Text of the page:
Title
Health care professionals' perceptions towards lifelong learning in palliative care for general practitioners : a focus group study Health care professionals' perceptions towards lifelong learning in palliative care for general practitioners : a focus group study
Author
Faculty/Department
Faculty of Social Sciences. Instructional and Educational Sciences
Faculty of Medicine and Health Sciences
Publication type
article
Publication
London ,
Subject
Human medicine
Source (journal)
BMC family practice. - London
Volume/pages
15(2014) , p. 1-11
ISSN
1471-2296
ISI
000332077200001
Carrier
E
Target language
English (eng)
Full text (Publishers DOI)
Affiliation
University of Antwerp
Abstract
Background There is a growing need for palliative care. The majority of palliative patients prefer their general practitioner (GP) to organize their palliative home care. General practitioners need a range of competences to perform this task. However, there has been nogeneral description so far of how GPs keep these competences up-to-date. The present study explores current experiences, views and preferences towards training and education in palliative care among GPs, palliative home-care professionals and professionals from organizations who provide training and education. Methods Five focus groups were brought together in Belgium, with a total of 29 participants, including members of the three categories mentioned above. They were analysed using a constant comparison method. Results The analysis revealed that undergraduate education and continuing medical education (CME) while in practice, is insufficient to prepare GPs for their palliative work. Workplace learning (WPL) through collaboration with specialized palliative home-care nurses seems to be a valuable alternative. Conclusions The effectiveness of undergraduate education might be enhanced by adding practical experience. Providers of continuing medical education should look to organize interactive, practice-based and interprofessional sessions. Therefore, teachers need to be trained to run small group discussions. In order to optimize workplace learning, health care professionals should be trained to monitor each other's practice and to provide effective feedback. Further research is needed to clarify which aspects of interprofessional teamwork (e.g. professional hierarchy, agreements on tasks and responsibilities) influence the effectiveness of workplace learning.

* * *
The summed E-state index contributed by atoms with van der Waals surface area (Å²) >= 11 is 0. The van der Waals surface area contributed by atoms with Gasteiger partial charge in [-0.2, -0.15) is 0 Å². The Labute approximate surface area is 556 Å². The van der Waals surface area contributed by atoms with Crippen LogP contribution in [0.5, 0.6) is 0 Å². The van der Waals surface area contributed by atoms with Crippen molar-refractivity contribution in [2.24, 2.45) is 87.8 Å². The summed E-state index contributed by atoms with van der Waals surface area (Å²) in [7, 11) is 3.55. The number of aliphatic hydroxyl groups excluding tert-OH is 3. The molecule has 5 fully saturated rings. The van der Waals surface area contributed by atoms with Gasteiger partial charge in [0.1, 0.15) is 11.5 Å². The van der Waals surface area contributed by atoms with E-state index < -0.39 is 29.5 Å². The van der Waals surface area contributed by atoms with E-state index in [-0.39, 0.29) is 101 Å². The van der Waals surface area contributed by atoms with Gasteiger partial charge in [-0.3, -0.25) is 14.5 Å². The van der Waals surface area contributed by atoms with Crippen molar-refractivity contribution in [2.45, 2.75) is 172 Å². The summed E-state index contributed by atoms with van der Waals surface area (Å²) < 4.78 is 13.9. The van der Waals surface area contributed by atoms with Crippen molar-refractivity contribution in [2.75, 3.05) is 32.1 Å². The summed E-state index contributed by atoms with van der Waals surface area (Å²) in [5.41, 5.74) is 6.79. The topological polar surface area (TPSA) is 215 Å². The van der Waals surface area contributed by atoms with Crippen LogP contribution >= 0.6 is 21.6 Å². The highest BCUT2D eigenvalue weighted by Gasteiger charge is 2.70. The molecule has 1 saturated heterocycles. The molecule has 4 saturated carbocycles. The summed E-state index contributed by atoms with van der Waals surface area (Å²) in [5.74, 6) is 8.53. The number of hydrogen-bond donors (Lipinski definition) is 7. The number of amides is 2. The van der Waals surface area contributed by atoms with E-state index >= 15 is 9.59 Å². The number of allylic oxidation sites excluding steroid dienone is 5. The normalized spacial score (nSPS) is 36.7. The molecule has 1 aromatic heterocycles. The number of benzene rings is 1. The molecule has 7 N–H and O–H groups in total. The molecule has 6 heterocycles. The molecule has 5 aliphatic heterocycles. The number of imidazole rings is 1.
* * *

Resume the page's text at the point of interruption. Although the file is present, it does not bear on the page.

Full text (open access)
https://repository.uantwerpen.be/docman/irua/131d56/736b2e34.pdf
E-info
http://gateway.webofknowledge.com/gateway/Gateway.cgi?GWVersion=2&SrcApp=PARTNER_APP&SrcAuth=LinksAMR&KeyUT=WOS:000332077200001&DestLinkType=RelatedRecords&DestApp=ALL_WOS&UsrCustomerID=ef845e08c439e550330acc77c7d2d848
http://gateway.webofknowledge.com/gateway/Gateway.cgi?GWVersion=2&SrcApp=PARTNER_APP&SrcAuth=LinksAMR&KeyUT=WOS:000332077200001&DestLinkType=FullRecord&DestApp=ALL_WOS&UsrCustomerID=ef845e08c439e550330acc77c7d2d848
http://gateway.webofknowledge.com/gateway/Gateway.cgi?GWVersion=2&SrcApp=PARTNER_APP&SrcAuth=LinksAMR&KeyUT=WOS:000332077200001&DestLinkType=CitingArticles&DestApp=ALL_WOS&UsrCustomerID=ef845e08c439e550330acc77c7d2d848
Handle